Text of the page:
Category Archives: Pets

Bluebells & Gorse flowers. πŸ’›πŸ’™

It was a beautiful sunny day on Saturday, perfect timing for a walk from Dufton in Cumbria’s Eden Valley. Nearby at Flakebridge Woods, the bluebells are a vast carpet of blue. Go see them before they disappear!

I have left the walks book we used at the caravan, so my walk description might not be totally accurate. I do have a photo of the route though, below.

Anyway ,we parked roadside in the pretty village of Dufton. There is a small carpark in the centre, but that was full. The village is popular with walkers hiking Dufton Pike, High Cup Nick and The Pennine Way. This walk though is mostly low level with lovely fell views.

We headed down into Dufton Ghyll. A rocky gorge woodland , managed by the woodland trust.
Leaving the Ghyll along a gorse covered path.
The gorse is looking beautiful at the moment.
Watching πŸ‘ Ewe.
There are a couple of conicle hills , I think this one is Dufton Pike.
More vibrant gorse giving out a gorgeous coconut aroma.
By the stream.
Looking back at Dufton Pike.
In Flakebridge Woods. My photos don’t do it justice, there are acres and acres of bluebells. πŸ’™
Bluebells and stitchwort.
Bluebells.
Leaving the woods on a grassy lane.
Cuckoo Flowers , they are popular with the Orange Tip Butterfly.
Stitchwort.
More gorgeous gorse.
Cute miniature horses.
❀️
Dufton Pike looms ahead.
Back into Dufton Ghyll, where bluebells bloom too.
We emerge from the woodland into a field of Jacob 🐏 sheep.
Dufton village.
A much photographed view of the village. Water fountain on the green, The Stag Pub to the left and Dufton Pike in the background.
Dufton dwellings.
Love this gardener sculpture.
My ride home! Not really. 😍

This was a delightfully scenic walk, made more so by spring sunshine and spring flowers. Thanks for joining me!

* I have deleted a photo of moles hanging from a fence, a practice often seen in the countryside. The moles are considered

pests by farmers and the mole catcher displays them , he gets paid per mole. Sorry for any offence.

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Gowbarrow Fell. ⛰️

Huffing and puffing up yet another hill! This is mine and Hugo’s 11th Wainwright Fell and Wils 12th. Gowbarrow Fell is a scenic hike that takes in tumbling waterfalls along Aira Beck and beautiful views ( on a clear day) of Ullswater. The route is taken care of by The National Trust, so expect it to be one of the more popular Wainwright walks. We arrived at the NT Aira Force Carpark mid morning on a Saturday, only to find it full to capacity. Luckily there are two other smaller National Trust car parks on the way to Dockray , we used the High Cascades parking area ( no charge for NT members) thus cutting out walking past Aira Force Waterfall, which we have visited several times in the past. I do recommend checking out the falls if you haven’t seen them, they feature on an older post of mine here.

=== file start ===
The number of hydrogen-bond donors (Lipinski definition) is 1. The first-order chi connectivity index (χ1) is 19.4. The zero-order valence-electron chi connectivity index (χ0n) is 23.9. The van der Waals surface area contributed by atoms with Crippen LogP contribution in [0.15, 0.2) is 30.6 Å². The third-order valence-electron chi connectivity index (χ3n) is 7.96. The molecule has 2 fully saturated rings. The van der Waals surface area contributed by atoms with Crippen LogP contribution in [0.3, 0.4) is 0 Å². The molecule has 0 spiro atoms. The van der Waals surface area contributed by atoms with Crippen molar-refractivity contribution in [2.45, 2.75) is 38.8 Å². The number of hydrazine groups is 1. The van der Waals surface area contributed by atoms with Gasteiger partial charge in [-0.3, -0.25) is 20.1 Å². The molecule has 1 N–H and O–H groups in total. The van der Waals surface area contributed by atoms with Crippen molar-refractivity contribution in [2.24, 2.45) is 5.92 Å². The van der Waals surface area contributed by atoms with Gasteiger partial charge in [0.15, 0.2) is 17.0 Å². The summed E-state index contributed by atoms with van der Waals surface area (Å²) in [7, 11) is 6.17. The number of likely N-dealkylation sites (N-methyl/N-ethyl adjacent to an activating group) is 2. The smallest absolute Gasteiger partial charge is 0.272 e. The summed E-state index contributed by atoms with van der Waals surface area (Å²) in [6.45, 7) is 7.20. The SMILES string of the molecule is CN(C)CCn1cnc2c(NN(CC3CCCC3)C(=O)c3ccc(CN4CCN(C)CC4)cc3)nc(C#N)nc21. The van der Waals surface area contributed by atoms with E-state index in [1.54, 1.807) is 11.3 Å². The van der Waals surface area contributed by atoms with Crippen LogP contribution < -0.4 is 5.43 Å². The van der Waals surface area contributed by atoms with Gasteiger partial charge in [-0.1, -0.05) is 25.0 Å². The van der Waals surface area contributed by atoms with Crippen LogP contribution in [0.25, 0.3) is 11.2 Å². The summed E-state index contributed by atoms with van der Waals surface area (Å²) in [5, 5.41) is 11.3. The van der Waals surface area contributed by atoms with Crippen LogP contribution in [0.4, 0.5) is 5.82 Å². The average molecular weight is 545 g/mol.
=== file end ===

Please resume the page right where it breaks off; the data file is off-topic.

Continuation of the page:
It was a short walk from the carpark to the High Cascades Bridge over the gushing beck. Hugo was soon enjoying a dip in the cool clear water, it certainly looked inviting.

There are plenty of clear signposting along the route, so no danger of getting lost. Jumbled stone steps turned into a clear track that became more rugged again as we pressed ahead. I must admit I stopped several times on the steep ascent……to admire the views of course!

Apparently it was Dorothy Wordsworths admiration of the wild daffodils she saw on a walk with her brother up Gowbarrow, that inspired William to write his famous Daffodils poem. The first verse is below.

I wandered lonely as a cloud

That floats on high o’er vales and hills,

When all at once I saw a crowd,

A host, of golden daffodils;

Beside the lake, beneath the trees,

Fluttering and dancing in the breeze.